I actually chose my charity before I picked my marathon. I had read about a few people picking a charity after not getting into their selected marathon, but I figured I’m running 26 miles, I should do it for more than just myself. That’s a thing for me. I really feel like in all aspects of my life, I stand on the shoulders of giants. My family and the struggles they battled through to make sure I had a better life is a big deal to me. I’m only one generation from shotgun houses with no central air. Looking over the available charities, one caught my eye. The Alzheimer’s Association. It piqued my attention because it’s a disease that has and still affects my family and for me one that really conjures up some serious rage. It’s a horrible, disgusting affliction in my opinion.
My family members who were affected by this disease are people who I looked up to. I could see them and their effects on every generation of the family. To me, they were examples of perserverance in a time in the south where it was downright dangerous to be a successful — whether real or perceived — African-American. Oh wait! That still exists, but I’ll stick to the subject. And for the most part, they were not successful. They were pretty poor. But they raised my parents. By the time they had us, we were in a two-story, 3,000 square foot home. To jump from a shotgun house to that in one generation is not something I can fathom. Talk about a winning game plan.
The first is my Aunt Cecilia. For most of my life, I only knew her as “ain’t ceesa” — the middle school cook, seamstress and then stay at home mother. As my mother would say about her sewing skills, “she could look at an outfit on a manequin and make the exact same outfit.” When my mom makes this statement, I’m immediately in awe. I remember when I was 10-years-old and my mom made a skirt for me. I needed it for some event for school. She forgot about it until the day before. We got home and she checked my homework and cleared me to go watched TV. After 40 mins of some Discovery Channel (yes my parents encouraged my nerdiness pretty early in life) I was called upstairs to try on a red plaid skirt. You couldn’t tell me that wasn’t magic! She never left to buy it from a store. It wasn’t until 9th grade that I learned more about her life. My mom and her siblings made most of their clothes. During that time, despite growing up nine-deep in a three bedroom home, my mom and her siblings had been teased about being the stuck up kids because of their nice wardrobe.
By 9th grade, I had had my growth spurt, was only two years into public school and was very aggressive towards the people who wanted to tell me that my pointless knowledge about sharks and scholastic book club membership was nerdy and proper english equaled “talking and acting white.” I credit these women, who somehow passed this attitude on to me.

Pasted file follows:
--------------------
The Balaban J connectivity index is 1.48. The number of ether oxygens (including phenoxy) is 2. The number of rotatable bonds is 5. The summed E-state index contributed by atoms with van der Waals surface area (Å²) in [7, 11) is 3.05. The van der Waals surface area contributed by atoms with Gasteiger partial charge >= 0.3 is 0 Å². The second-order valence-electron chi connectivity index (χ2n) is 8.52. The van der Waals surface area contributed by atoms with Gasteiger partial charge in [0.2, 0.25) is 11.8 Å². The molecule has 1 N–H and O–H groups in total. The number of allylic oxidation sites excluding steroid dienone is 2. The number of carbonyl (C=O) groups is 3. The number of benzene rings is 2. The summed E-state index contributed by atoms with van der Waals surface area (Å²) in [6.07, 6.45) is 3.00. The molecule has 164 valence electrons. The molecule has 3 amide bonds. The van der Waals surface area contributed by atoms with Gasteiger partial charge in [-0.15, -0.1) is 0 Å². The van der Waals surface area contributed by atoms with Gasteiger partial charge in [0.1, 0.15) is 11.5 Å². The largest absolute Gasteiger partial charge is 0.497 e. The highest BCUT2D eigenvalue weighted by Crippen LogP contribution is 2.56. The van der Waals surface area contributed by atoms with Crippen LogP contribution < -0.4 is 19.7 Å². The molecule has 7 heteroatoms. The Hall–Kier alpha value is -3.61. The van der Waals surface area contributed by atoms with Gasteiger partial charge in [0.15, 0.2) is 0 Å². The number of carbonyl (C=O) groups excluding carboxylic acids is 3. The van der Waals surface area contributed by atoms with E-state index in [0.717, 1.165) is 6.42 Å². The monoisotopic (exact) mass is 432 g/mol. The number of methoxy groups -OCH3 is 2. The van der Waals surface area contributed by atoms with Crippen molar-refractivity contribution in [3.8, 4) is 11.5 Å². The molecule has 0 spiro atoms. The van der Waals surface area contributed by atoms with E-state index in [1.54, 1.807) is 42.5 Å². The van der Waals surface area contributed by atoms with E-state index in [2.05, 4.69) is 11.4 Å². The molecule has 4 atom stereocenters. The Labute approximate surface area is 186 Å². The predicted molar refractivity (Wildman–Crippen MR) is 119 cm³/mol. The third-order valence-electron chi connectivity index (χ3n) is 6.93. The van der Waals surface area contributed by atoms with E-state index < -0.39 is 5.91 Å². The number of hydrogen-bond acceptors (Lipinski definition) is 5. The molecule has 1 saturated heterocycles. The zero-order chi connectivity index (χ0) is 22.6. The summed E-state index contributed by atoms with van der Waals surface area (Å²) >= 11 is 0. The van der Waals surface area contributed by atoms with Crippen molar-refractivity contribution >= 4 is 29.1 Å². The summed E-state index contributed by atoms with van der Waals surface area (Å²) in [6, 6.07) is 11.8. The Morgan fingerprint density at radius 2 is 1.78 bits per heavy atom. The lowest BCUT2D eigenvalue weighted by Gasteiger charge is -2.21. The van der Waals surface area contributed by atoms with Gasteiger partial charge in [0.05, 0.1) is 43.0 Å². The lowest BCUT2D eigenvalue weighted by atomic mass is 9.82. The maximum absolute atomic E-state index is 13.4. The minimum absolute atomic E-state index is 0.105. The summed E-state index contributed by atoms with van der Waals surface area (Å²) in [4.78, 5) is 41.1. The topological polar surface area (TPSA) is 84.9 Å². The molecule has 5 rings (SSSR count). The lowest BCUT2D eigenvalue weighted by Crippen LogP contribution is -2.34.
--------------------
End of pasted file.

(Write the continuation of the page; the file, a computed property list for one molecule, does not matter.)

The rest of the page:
Or my dad’s mother, Velma, always Granny to me. I remember listening to my grandmother talk about her life. She ran an egg farm. Her chickens produced 300 eggs per day. THAT’S A WHOLE LOTTA EGGS. Talk about a business woman and I bet it was all organic, not by design though. Things like this were awesome to me. On top of the fact that she eventually had a total of 11 kids. All of whom, my dad included, turned out pretty well. I still can’t wrap my head around having any kids. Under the best circumstances, it’s not an easy thing. But out of abject poverty, these women shaped a man and women who made me. Despite my shortfalls in life, I know I’m blessed to have them, not just for the support system but also the resilience they built up in me.
The reverance I have for these women is nothing compared to my parents. My mother can’t talk about my Aunt Cecilia without her voice cracking. My dad seems to shut down when it comes my his mother. There has been recent discussion of having to put her in an assisted living home. I don’t know what’s harder — knowing that these great women have to meet their end like this, or seeing my mom and now my dad’s anguish because of their feelings of complete helplessness. No amount of success that these women were an integral part of — my mom’s master’s degree, my dad’s successful business, their three daughters who never had to know the same hardships as they — can stop the fact that they don’t always remember what day it is or who we are. And I have to accept my own helplessness. There’s nothing I can say to ease my dad’s hurt.
After deciding on the Alzheimer’s Association, and checking them out on Charity Tracker, I looked for marathons the organization participated in and one’s that were friendly to first timers. When Runner’s World listed the Chicago Marathon in it’s Marathon Guide, my eyes locked on “superb organization.” Y’all know I get really angry about disorganized races.
So I’m raising money for them. I have to raise at least $1,000 and I have been slacking a bit. Mainly because of my own issues. But every time I’m running I think about these women who made me who I am, I inherited my stubborn ways, and realize nothing I’m dealing with is as bad as what they dealt with in their life or right now. And if running 26.2 miles means one person doesn’t have to watch a loved one suffer from this evil disease, then 26.2 miles is nothing.
If you are able, please donate here. No donation is too small.